Yet if each succeeding generation were more progressive than the one before it, we'd be a very liberal society right now.

    Fear and ignorance and religion are tools that have always been used to keep the electorate in check. Twenty-first century America is no different in that regard than Europe was in the Middle Ages.

  • Mitch on October 16, 2012 4:46 PM:


    "Yet if each succeeding generation were more progressive than the one before it, we'd be a very liberal society right now."

    Well, socially at least, we are. This is not to say that the nation is perfect, or without bigotry, but it IS getting better. At least in the social sphere (alas, economics seem to only become more "conservative" as time goes by).

    These days interracial relationships are common; 30-40 years ago they still shocked much of the nation. Fifty years ago, they were grounds for scandal and public shame in much of the nation. A decade before that, such relationships were frequently met by violence, lynching and murder. Even in the South (my point of origin) racism is losing ground, particularly among people my age (early 30s) and younger. The GOP itself has many more public figures of non-caucasian heritage than in recent decades. I expect this trend to continue in the future, despite the racists who vote Republican.

    Our LGBT brothers and sisters have a much more accepted place in our culture than even a decade or so ago. One glance at a television shows this fact. The amount of gay characters and LGBT themed content on television right now would have been unthinkable even during the 1990s, let alone during any prior time.

    Women are growing in power in the work force, and in public. Female specific issues are accepted in a way that they have never been in human history and public culture. Remember the "scandal" of Murphy Brown? That wouldn't raise an eyebrow these days. Remember when women's health/reproductive issues were NEVER mentioned on television? We all should; it was not that long ago.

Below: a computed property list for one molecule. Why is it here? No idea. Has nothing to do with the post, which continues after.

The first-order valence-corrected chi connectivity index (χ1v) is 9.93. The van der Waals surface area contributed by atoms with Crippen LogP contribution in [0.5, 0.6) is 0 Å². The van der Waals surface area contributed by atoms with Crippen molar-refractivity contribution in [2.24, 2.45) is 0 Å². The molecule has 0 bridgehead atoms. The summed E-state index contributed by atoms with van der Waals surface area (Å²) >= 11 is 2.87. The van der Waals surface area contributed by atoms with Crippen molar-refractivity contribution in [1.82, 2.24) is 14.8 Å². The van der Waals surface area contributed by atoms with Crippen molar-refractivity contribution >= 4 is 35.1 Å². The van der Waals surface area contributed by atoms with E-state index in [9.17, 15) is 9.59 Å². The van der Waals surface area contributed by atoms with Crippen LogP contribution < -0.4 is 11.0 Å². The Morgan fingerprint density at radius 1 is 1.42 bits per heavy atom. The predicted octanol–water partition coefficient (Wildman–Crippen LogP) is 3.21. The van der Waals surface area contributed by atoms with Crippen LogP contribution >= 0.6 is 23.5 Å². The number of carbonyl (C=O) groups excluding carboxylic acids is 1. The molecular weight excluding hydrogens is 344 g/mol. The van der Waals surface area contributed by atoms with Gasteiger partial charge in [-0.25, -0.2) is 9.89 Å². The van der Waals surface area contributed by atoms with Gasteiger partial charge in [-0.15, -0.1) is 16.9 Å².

Now, I am NOT saying that everything is peachy-keen. Racial minorities still suffer under the hate of racists. Our LGBT friends still have to walk on eggshells, and lack the fundamental right to live their lives as they so chose in many important ways. Women are still mistreated, underpaid and undervalued in far too many situations. I am NOT saying that racists, misogynists, homophobes and other bigots are going extinct. They are still around, and probably always will be around, knowing Homo sapiens sapiens.

    But one simple look at our society does indeed show a marked improvement in the social sphere over previous timeframes.


    It is driving them insane. The insanity of closed minds is directly correlated to the slow weakening of the old ways of bigotry and hate.

    You are 110% correct in your statement "Fear and ignorance and religion are tools" used for control. If you've ever read any of my comments on here, you probably have noticed that I am more than a little paranoid about the rise of theocratic insanity in America. Most of my family and many of my friends fit that bill. They are as full of hate for The Other, as they claim to be full of the Love of Christ. They always vote against their interest because they believe they are doing the Will of God by voting GOP (because of abortion, primarily).

    I do fear for our nation due to this rise of religious hubris. And I am totally aware that an impassioned group can easily overthrow the good work of decades and centuries, even if they are a minority.

    But we do ourselves harm if we focus only on the evil in this world. We have come a long way during the past century or so, and we should celebrate the victories that we have achieved. Just as we must all acknowledge that there is still much work to be done to ensure freedom and equality for our neighbors of all stripes. Indeed, this work will probably never be finished.

    Tribe Ashanti have two sayings that I value as highly as any other words, and feel are appropriate to this discussion:

    "If I go backward, I die. If I go forward, I die. Better go forward and die."


    "A charge to keep they have, the human race to glorify; all other neighbors to save; and ra

  • Mitch on October 16, 2012 4:48 PM:


    "A charge to keep they have, the human race to glorify; all other neighbors to save; and raising human esteem high."

    I believe that his is our destiny, as a species: to go forward and to raise each other up. I hope that we can live up to it. Let's not allow the evil and ignorant among us to devalue the good that we have accomplished, just as we must not allow them to destroy such good, or prevent us from doing more.

    Sorry for the verbosity. I've been trying to keep things short, but sometimes it's just difficult.